God's Spies: Christian Politicians in a Pagan Culture
Politics is a dirty business. Back stabbing, I promise breaking, and soul selling are everyday occurrences. I have witnessed firsthand such wickedness and more. I have seen men who were touted for their personal honor refuse to keep their word because it would cost them position or personal discomfort. I have seen leaders betray friends because of a minor disagreement over a trivial matter. Lying, slandering, gossiping, and bearing false witness — this I have, seen firsthand on numerous occasions. It’s a dirty, dirty business that is dangerous to one’s spiritual health, family life, and physical well being. But enough about the ministry ... this article is about politics in the civil arena.
Amusing, isn’t it? How often have we heard parents and church leaders warn their young people to stay away from the political arena because of the evil they would have to deal with? As a minister for over 29 years, let me tell you something you may not be aware of: the ministry can be even more dangerous. This is especially true if you are naive enough to think your fellow deacons, elders, and presbyters are all knights in shining armor or that the ministry will protect you from your frailties.
All fields of endeavor have their challenges, their peculiar traps that must be avoided, games that must be played, and sins that accompany the territory. If there is an unusually high degree of sin in politics, maybe it is due to so many Christians opting out of this particular field of cultural influence.
The Christian Politician of the Twenty-First Century
As I write this article, I am watching the Republican Convention 2000. Leader after leader is speaking ... or at least I think they are speaking. Their mouths are moving, but I can’t hear them over the babbling of the news commentators. Anyway, as I watch the parade, I am wondering about what sort of Christians we need in this arena.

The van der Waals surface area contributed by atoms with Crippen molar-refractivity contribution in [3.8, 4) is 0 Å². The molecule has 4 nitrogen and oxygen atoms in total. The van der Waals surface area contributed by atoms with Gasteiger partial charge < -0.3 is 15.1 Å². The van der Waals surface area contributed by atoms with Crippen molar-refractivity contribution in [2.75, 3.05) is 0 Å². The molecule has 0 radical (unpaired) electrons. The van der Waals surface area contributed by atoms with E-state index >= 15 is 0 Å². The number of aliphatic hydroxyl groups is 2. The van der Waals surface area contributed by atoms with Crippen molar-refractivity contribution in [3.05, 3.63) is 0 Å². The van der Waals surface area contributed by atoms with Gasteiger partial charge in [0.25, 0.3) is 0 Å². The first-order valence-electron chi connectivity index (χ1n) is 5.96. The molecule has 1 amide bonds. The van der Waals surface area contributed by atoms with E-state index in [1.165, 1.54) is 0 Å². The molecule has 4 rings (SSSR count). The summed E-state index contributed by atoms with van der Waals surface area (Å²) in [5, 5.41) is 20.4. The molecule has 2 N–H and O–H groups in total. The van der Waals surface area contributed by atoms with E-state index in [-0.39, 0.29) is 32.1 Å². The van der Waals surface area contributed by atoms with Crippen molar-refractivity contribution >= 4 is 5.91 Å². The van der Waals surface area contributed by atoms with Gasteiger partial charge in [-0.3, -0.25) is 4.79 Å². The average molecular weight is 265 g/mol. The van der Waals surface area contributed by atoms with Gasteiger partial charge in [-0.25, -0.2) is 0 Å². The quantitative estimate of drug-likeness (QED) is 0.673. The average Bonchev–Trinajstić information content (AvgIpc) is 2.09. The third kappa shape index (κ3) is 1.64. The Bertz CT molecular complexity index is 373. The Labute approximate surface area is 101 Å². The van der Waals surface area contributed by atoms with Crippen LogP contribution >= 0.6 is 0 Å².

Do we need people of character? Certainly we do. We need individuals whose yes is “yes,” and whose no is “no.” But having sound character is not enough. We all know many people of outstanding character who can’t remember the directions to the church they have been attending for twenty years. And there are plenty of people with character who couldn’t inspire their own friends to follow them to Wendys for lunch. Character is not enough.
Do we need people rooted in Biblical orthodoxy? Yes, we need people who believe the Bible is Cod’s Word and respect how the church has understood His Word regarding Who Cod revealed Himself to be and how humanity is to be saved. But even if a potential candidate has a degree from your favorite seminary, that does not guarantee that this individual knows how to apply his knowledge to the world in which he will be serving.
Will the individual need superior people skills? Absolutely. If you have yet to master how to attain and maintain rapport with individuals and crowds, how to expertly present and defend your ideals both overtly and covertly, and how to create and nurture friendships and team members, the odds will be stacked against your having much of an effect. But we all are familiar with politicians who have awesome people skills who are utterly without principle. And what of those people with character and people skills who have no vision or idea of where they wish to lead their followers? Such people may be all dressed up, but they have nowhere to go.